By Liz Mair, Chair of CFF
One of the positive things about lockdown is that I have made a new friend. Bryan is in his eighties and lives in a nearby village. I heard from a neighbour that he has an interest in researching families, so I asked him to look into mine.
I could tell you lots about various family members from my past: northern industrialists; a wayward vicar; welsh builders; post office officials and small babies who died too young; but today is the turn of Samuel Smiles.
I loved my dad’s mum. Her mother, Maud Smiles died of tuberculosis when my granny was a small child. Bryan rang me one day, very excited about an ancestral find and invited me to do some research of my own. Maud’s uncle was a man called Samuel Smiles (1812 – 1904), who was a Scottish author and government reformer. Samuel and his siblings were brought up largely by their mother, after their father died in the 1832 cholera epidemic. He was one of 11 surviving children. His mother ran a small family store and worked ceaselessly to support the family.
In 1859 he wrote a book called Self-Help, considered a masterpiece back in the day. In this book he promotes thrift, self-culture, self-discipline and self-control, and attacks materialism and the conservative government in power at the time.
Samuel wrote about many new and profound ideas and has many great quotes to his name. Have a look!
What I particularly like is what he wrote about his mother,
“Whilst writing all this, I have had in my mind a woman, whose strong and serious mind would not have failed to support me in these contentions. I lost her thirty years ago [I was a child then]--nevertheless, ever living in my memory, she follows me from age to age.
She suffered with me in my poverty, and was not allowed to share my better fortune. When young, I made her sad, and now I cannot console her. I know not even where her bones are: I was too poor then to buy earth to bury her!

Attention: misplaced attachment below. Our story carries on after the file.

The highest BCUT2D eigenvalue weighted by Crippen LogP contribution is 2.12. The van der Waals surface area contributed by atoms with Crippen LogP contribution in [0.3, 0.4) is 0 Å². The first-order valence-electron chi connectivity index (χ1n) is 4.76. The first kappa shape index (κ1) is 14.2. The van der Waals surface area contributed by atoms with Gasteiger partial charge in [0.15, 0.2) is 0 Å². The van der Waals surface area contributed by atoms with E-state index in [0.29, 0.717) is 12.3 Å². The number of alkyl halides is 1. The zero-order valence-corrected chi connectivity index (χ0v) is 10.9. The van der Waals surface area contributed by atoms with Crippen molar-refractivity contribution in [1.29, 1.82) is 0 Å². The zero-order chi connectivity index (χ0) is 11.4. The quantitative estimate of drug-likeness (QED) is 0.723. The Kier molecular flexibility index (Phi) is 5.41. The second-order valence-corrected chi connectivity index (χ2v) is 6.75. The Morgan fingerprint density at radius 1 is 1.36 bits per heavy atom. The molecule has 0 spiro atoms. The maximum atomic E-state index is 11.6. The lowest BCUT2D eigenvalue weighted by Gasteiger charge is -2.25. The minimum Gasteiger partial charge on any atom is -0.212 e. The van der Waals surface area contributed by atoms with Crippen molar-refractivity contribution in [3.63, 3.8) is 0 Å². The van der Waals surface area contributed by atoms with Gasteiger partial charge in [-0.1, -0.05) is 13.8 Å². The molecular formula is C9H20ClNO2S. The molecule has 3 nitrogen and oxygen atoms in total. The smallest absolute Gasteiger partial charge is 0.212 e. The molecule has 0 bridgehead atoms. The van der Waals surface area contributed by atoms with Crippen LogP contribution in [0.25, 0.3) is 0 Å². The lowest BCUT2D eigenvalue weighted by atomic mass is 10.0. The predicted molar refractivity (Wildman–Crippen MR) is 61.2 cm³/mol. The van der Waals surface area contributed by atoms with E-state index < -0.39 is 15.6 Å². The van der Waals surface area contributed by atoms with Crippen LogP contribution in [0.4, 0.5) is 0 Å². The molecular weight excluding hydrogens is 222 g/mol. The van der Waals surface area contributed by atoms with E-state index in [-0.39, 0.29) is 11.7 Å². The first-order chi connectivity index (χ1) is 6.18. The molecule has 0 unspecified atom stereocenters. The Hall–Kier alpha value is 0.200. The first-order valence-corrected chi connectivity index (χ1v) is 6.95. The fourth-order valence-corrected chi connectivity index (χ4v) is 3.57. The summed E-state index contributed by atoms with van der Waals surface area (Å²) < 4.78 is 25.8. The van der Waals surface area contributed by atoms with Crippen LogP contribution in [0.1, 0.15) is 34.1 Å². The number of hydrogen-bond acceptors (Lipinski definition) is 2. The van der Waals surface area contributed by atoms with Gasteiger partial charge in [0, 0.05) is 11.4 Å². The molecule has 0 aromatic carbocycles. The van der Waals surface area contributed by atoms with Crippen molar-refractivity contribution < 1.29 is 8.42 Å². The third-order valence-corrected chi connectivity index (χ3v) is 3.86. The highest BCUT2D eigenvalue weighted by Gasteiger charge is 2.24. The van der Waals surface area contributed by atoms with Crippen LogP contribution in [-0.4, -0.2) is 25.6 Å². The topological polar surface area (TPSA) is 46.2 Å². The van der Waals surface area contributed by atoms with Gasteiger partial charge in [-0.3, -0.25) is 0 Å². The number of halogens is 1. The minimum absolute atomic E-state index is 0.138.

And yet I owe her much. I feel deeply that I am the son of woman. Every instant, in my ideas and words [not to mention my features and gestures], I find again my mother in myself. It is my mother's blood which gives me the sympathy I feel for bygone ages, and the tender remembrance of all those who are now no more.
What return then could I, who am myself advancing towards old age, make her for the many things I owe her? One, for which she would have thanked me--this protest in favour of women and mothers.”
So, why was I so pleased to find I am related to this man? Well, as a public health professional I understand the value and importance of self-help. I’m a firm believer in the 5 Ways to Wellbeing, which are to:
… oh yes, Bear Grylls…. It turns out he is the great, great grandson of Samuel, and so my great, great cousin!
Some of his ideas and quotes;
Knowledge is of itself one of the highest enjoyments and that every human has a mission to perform, noble faculties to cultivate, a vast destiny to accomplish. He believed that if education is not provided a man had a duty to educate himself. He talks about the need for self-culture, self-discipline and self-control.
He wrote many great quotes,
“Hope is like the sun, which, as we journey toward it, casts a shadow of our burden behind us.”
“Truthfulness is at the foundation of all personal excellence.”
“A place for everything and everything in it’s place.”